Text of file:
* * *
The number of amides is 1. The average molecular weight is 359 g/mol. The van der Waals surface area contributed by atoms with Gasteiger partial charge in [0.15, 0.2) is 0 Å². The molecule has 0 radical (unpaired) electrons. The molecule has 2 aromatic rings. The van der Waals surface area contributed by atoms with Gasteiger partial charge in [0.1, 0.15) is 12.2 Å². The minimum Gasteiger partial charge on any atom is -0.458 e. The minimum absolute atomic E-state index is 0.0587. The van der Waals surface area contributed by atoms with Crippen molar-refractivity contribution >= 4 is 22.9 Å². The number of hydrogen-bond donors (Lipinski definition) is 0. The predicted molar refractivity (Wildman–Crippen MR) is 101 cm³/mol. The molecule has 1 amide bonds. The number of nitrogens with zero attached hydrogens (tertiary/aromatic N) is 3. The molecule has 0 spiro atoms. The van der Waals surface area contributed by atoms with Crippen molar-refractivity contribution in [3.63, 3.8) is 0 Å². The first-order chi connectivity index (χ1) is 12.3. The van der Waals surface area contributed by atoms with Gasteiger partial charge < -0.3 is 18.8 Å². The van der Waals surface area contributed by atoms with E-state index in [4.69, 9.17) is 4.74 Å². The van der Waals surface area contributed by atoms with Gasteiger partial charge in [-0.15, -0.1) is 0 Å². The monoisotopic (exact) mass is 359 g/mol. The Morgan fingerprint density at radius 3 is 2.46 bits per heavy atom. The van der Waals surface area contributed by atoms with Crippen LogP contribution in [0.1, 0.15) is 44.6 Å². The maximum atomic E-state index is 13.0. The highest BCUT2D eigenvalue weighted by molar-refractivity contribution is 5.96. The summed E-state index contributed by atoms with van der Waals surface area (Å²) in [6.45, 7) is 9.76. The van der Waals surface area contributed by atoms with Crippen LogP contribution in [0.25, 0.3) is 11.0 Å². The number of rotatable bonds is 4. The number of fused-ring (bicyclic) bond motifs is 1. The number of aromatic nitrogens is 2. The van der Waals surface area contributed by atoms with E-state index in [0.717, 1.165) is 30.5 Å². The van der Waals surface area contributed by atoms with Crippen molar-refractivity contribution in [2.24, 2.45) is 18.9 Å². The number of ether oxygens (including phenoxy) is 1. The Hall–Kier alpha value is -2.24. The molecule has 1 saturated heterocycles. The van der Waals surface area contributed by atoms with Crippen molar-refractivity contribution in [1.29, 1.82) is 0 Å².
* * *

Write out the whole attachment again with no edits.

The number of amides is 1. The average molecular weight is 359 g/mol. The van der Waals surface area contributed by atoms with Gasteiger partial charge in [0.15, 0.2) is 0 Å². The molecule has 0 radical (unpaired) electrons. The molecule has 2 aromatic rings. The van der Waals surface area contributed by atoms with Gasteiger partial charge in [0.1, 0.15) is 12.2 Å². The minimum Gasteiger partial charge on any atom is -0.458 e. The minimum absolute atomic E-state index is 0.0587. The van der Waals surface area contributed by atoms with Crippen molar-refractivity contribution >= 4 is 22.9 Å². The number of hydrogen-bond donors (Lipinski definition) is 0. The predicted molar refractivity (Wildman–Crippen MR) is 101 cm³/mol. The molecule has 1 amide bonds. The number of nitrogens with zero attached hydrogens (tertiary/aromatic N) is 3. The molecule has 0 spiro atoms. The van der Waals surface area contributed by atoms with Crippen molar-refractivity contribution in [3.63, 3.8) is 0 Å². The first-order chi connectivity index (χ1) is 12.3. The van der Waals surface area contributed by atoms with Gasteiger partial charge < -0.3 is 18.8 Å². The van der Waals surface area contributed by atoms with E-state index in [4.69, 9.17) is 4.74 Å². The van der Waals surface area contributed by atoms with Gasteiger partial charge in [-0.15, -0.1) is 0 Å². The monoisotopic (exact) mass is 359 g/mol. The Morgan fingerprint density at radius 3 is 2.46 bits per heavy atom. The van der Waals surface area contributed by atoms with Crippen LogP contribution in [0.1, 0.15) is 44.6 Å². The maximum atomic E-state index is 13.0. The highest BCUT2D eigenvalue weighted by molar-refractivity contribution is 5.96. The summed E-state index contributed by atoms with van der Waals surface area (Å²) in [6.45, 7) is 9.76. The van der Waals surface area contributed by atoms with Crippen LogP contribution in [0.25, 0.3) is 11.0 Å². The number of rotatable bonds is 4. The number of fused-ring (bicyclic) bond motifs is 1. The number of aromatic nitrogens is 2. The van der Waals surface area contributed by atoms with E-state index in [0.717, 1.165) is 30.5 Å². The van der Waals surface area contributed by atoms with Crippen molar-refractivity contribution in [2.24, 2.45) is 18.9 Å². The number of ether oxygens (including phenoxy) is 1. The Hall–Kier alpha value is -2.24. The molecule has 1 saturated heterocycles. The van der Waals surface area contributed by atoms with Crippen molar-refractivity contribution in [1.29, 1.82) is 0 Å².